The Microsoft voice is how we talk to people. It's the interplay of personality, substance, tone, and style. Though our voice is constant regardless of who we're talking to or what we're saying, we adapt our tone—from serious to empathetic to lighthearted—to fit the context and the customer's state of mind.
One brand, one voice
Microsoft interacts directly with more than a billion customers worldwide. So it's crucial that our voice be distinctive yet consistent. Our unified voice sets us apart in a crowded marketplace and helps us communicate as one Microsoft to each customer, wherever we meet.
Three voice principles
Our voice hinges on crisp simplicity. Bigger ideas and fewer words. Less head, more heart.
Warm and relaxed
We're natural. Less formal, more grounded in real, everyday conversations. Occasionally, we're fun. (We know when to celebrate.)
Crisp and clear
We're to the point. We write for scanning first, reading second. We make it simple above all.
Ready to lend a hand
We show customers we're on their side. We anticipate their needs and offer great information at just the right time.
Use these style tips to help you start weaving our brand voice into everything you write.
Focus on the customer
Our voice reflects our commitment to empowering people to achieve more. Talking to customers in a way that's warm and relaxed, crisp and clear, and ready to lend a hand shows them they're important, listened to, and respected.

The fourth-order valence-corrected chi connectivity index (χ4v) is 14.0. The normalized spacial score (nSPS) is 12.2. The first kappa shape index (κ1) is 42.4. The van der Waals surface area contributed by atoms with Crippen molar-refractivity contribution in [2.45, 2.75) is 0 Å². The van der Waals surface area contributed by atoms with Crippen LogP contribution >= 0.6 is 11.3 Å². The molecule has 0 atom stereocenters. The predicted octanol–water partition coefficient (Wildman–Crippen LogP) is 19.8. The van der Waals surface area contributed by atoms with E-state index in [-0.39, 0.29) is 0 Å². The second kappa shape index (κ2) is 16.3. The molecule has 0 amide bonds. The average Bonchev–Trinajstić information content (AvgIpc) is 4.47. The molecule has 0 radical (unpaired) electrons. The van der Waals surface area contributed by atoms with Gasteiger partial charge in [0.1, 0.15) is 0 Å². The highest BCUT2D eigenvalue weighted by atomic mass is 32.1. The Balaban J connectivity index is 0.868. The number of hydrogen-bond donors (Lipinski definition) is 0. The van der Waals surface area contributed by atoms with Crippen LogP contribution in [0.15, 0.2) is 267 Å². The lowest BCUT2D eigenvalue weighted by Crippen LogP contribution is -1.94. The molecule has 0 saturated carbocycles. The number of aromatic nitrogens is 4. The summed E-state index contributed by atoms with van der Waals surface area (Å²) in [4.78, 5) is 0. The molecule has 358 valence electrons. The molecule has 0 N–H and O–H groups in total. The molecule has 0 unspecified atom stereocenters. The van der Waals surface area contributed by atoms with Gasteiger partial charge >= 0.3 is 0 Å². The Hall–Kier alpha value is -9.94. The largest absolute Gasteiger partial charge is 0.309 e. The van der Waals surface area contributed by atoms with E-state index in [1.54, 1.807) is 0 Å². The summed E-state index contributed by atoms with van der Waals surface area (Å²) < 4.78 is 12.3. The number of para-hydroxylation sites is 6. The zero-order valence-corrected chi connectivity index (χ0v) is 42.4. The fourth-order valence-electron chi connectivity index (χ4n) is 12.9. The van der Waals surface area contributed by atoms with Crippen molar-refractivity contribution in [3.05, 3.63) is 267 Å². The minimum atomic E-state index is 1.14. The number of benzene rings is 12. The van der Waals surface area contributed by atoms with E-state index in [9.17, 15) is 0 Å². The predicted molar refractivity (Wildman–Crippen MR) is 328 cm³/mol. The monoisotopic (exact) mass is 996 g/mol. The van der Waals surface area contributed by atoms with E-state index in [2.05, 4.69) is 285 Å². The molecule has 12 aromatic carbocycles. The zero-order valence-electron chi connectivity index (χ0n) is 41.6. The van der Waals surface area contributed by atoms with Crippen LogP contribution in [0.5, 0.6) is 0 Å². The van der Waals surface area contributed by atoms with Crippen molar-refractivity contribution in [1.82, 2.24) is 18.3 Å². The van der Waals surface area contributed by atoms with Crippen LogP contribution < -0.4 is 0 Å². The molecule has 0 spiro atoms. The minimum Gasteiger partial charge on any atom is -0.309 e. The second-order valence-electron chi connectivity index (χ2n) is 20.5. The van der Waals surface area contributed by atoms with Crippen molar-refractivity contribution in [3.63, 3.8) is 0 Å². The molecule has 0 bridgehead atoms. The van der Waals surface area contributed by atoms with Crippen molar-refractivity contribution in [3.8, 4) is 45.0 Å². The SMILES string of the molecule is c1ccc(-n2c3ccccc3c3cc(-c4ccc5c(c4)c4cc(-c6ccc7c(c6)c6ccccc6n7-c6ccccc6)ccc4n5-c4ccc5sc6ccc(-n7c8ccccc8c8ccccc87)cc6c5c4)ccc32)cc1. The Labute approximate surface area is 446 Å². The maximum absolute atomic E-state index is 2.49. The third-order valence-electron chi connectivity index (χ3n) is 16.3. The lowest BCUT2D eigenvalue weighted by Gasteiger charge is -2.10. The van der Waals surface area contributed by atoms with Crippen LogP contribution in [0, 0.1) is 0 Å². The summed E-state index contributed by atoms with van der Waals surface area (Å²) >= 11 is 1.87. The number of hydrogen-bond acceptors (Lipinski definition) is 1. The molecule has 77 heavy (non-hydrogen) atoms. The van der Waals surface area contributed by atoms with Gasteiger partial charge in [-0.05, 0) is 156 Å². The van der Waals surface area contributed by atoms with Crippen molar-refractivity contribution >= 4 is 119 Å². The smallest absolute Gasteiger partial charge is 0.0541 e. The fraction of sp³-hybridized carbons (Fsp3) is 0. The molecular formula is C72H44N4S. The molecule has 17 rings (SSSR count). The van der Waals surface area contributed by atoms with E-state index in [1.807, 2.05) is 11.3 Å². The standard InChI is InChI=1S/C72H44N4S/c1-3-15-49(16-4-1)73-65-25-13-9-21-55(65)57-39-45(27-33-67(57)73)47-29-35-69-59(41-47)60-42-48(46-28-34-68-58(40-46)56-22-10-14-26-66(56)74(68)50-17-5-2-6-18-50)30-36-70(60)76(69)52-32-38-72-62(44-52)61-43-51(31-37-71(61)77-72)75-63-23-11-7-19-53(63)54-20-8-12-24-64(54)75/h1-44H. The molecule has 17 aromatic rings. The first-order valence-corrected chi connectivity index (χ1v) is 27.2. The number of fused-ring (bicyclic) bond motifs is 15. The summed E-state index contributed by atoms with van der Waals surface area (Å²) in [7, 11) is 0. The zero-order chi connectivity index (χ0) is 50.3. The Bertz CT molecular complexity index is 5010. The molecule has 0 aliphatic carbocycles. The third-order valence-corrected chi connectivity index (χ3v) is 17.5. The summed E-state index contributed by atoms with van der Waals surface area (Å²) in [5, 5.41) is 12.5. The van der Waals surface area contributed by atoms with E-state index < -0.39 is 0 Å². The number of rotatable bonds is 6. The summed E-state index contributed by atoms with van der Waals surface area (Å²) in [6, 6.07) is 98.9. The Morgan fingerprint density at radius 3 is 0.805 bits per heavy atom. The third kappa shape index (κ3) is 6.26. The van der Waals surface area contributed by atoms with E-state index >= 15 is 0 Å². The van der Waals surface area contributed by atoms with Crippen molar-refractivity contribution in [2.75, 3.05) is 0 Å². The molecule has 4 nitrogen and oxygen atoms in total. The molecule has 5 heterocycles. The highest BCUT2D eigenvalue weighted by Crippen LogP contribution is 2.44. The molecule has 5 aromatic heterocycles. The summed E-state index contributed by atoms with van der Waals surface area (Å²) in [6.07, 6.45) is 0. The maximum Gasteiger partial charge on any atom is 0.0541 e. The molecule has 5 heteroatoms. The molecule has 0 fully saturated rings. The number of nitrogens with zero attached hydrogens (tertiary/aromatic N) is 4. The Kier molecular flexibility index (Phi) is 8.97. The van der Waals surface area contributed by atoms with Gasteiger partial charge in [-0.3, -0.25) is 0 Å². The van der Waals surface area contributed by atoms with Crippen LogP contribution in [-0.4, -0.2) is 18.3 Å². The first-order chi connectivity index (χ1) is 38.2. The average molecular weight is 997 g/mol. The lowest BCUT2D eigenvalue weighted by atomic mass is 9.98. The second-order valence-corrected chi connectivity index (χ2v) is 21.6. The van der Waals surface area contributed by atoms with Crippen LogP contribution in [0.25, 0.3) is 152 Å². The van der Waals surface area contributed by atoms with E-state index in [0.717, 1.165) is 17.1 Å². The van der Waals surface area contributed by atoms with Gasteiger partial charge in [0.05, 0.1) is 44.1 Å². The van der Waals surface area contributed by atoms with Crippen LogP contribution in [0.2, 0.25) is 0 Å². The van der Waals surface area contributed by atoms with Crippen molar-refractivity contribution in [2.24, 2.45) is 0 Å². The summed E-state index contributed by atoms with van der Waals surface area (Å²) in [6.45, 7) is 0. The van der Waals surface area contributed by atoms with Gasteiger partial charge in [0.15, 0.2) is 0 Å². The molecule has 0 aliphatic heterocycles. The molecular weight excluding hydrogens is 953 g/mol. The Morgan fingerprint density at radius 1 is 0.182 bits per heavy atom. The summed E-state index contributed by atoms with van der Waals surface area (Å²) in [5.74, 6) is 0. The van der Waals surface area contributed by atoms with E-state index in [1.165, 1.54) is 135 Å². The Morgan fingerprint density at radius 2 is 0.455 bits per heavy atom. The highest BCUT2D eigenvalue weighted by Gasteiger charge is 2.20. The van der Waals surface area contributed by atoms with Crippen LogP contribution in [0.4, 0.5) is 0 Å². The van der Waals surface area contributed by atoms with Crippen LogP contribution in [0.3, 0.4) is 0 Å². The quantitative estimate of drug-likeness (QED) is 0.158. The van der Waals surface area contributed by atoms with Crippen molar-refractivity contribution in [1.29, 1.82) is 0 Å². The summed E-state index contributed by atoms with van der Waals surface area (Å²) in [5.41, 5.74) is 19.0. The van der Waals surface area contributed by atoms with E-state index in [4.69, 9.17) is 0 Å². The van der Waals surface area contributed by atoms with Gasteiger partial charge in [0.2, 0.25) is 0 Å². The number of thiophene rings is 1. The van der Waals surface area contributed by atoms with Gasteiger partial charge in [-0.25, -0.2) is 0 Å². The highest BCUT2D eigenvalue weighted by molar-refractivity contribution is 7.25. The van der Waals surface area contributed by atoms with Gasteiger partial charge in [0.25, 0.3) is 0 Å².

Talk like a person
Choose optimistic, conversational language. Use short, everyday words and contractions like it's and you're. Shun technical and business jargon and acronyms. In other words, talk like a human, not like a robot.
Get to the point fast
Start with the key takeaway. Put the most important thing in the most noticeable spot. Make choices and next steps obvious. Give people just enough information to make decisions confidently. Don't get in the way.
Everyone appreciates clarity. Break it up. Step it out. Layer. Short sentences and fragments are easier to scan and read.
Kill off weak writing
Axe you can and there is, there are, there were. Prune every excess word. And never miss an opportunity to find a better word.
Keep it simple
Skip the period at the end of headlines, headings, subheads, and UI labels. And capitalize only the first word of a heading or phrase and any names or proper nouns.
When you're ready to dig deeper, check out these resources.
Microsoft style guide
Search the Microsoft Writing Style Guide for help with style and terminology questions. Everyone who has a Microsoft.com email account has access. To get access for vendors or suppliers, send their email addresses to email@example.com with the subject line: Add style guide access.